This website uses cookies to improve your user experience. By continuing to browse the site you are agreeing to our use of cookies.

Bacon. Hot Dogs. Mac and cheese. Kids with autism tend to have limited diets, and introducing new foods is not an easy task. So what's to do? Foraging! Eat wild foods.

 

eating elm samaras right off the tree eating elm samaras right off the tree

As the Isaacson's rode across Mongolia they supplemented Rowan's diet of mostly bacon with dandelions and other wild greens. We've also found foraging to be a great way to get our kids eating healthy, seasonal foods without the pressure of trying to introduce something new at the dinner table.

600288_3879596546904_1033325789_n

Foraging is a treasure hunt for the senses. For one, you are outside, moving around, walking, running, climbing, having fun, exploring. The learning opportunities are endless. You're learning about the plants, the seasons, the weather, the animals that live nearby. If you go in a group you are practicing social skills, interacting with others. And your reward for all that fun? Good food, a healthier body, friendship, and a flood of oxytocin.

Eat enough wild foods and you no longer worry that your kids won't touch a salad at the table. They can eat their salads outside, in nature, where salads grow. And as they get used to that it will be easier to bring the healthy foods inside and get them on to their plates.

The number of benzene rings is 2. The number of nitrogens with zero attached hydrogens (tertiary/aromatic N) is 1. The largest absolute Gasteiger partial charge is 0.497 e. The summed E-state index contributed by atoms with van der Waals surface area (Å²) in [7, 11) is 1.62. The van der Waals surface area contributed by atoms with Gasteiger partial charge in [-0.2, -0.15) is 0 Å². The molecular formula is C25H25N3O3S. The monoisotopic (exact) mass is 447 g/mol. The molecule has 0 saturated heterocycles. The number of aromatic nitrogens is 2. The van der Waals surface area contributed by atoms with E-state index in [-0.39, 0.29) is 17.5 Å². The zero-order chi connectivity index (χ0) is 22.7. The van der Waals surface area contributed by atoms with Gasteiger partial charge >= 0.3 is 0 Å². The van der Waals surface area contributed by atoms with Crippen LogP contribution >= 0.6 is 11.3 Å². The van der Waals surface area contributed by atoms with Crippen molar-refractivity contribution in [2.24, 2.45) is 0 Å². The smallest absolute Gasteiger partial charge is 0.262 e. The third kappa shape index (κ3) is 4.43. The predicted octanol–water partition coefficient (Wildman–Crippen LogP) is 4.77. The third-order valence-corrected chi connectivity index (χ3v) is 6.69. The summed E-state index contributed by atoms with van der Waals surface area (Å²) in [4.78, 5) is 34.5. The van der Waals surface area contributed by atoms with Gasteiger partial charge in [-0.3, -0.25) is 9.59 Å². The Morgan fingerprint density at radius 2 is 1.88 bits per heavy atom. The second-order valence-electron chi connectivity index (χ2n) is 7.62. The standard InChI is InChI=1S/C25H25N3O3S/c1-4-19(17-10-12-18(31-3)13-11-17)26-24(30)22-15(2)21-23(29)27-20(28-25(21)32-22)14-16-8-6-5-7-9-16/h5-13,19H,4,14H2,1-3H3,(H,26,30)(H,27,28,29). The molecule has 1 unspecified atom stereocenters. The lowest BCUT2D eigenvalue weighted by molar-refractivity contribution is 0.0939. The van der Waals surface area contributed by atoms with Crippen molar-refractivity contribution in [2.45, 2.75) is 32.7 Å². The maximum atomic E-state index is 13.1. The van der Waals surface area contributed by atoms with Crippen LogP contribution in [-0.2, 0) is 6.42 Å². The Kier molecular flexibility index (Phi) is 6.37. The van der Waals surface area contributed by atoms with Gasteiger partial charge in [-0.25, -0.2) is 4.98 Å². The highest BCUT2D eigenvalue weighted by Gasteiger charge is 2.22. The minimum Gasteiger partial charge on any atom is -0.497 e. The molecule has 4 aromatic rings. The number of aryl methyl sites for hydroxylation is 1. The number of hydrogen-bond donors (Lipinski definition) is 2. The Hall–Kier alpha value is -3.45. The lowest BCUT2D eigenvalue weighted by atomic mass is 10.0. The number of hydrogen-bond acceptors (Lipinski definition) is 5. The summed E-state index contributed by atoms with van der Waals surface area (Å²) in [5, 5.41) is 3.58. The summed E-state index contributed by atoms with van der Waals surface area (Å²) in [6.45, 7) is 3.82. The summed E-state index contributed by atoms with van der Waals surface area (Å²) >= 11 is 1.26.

Use their interests to steer them this way if you have to. Make a game of it. Draw a map to a an apple tree. When Fynn was into dinosaurs he wanted to eat "Tree Stars" (like in the land before time) so we found a bunch of edible leaves and started eating them. He loved it, and now he can identify them on his own.

He's also learned to identify poison hemlock, the world's most deadly plant. Any time he sees some he will tell anyone around what it is and not to eat it. He feels like he is saving their lives and it's a huge confidence booster for him. It makes him really happy to help people.

So find some good books, or videos online. Ask questions, we're glad to help. Find a class or someone who offers private or group tours-But mostly, go outside. Start with the dandelions in your yard. Kids love them, and they are one of natures' most nutritious foods.  Learning this valuable skill will only make you a happier, healthier person, and it will provide countless chances to bond with your loved ones.

cattail- abundant and always a favorite with the kids cattail- abundant and always a favorite with the kids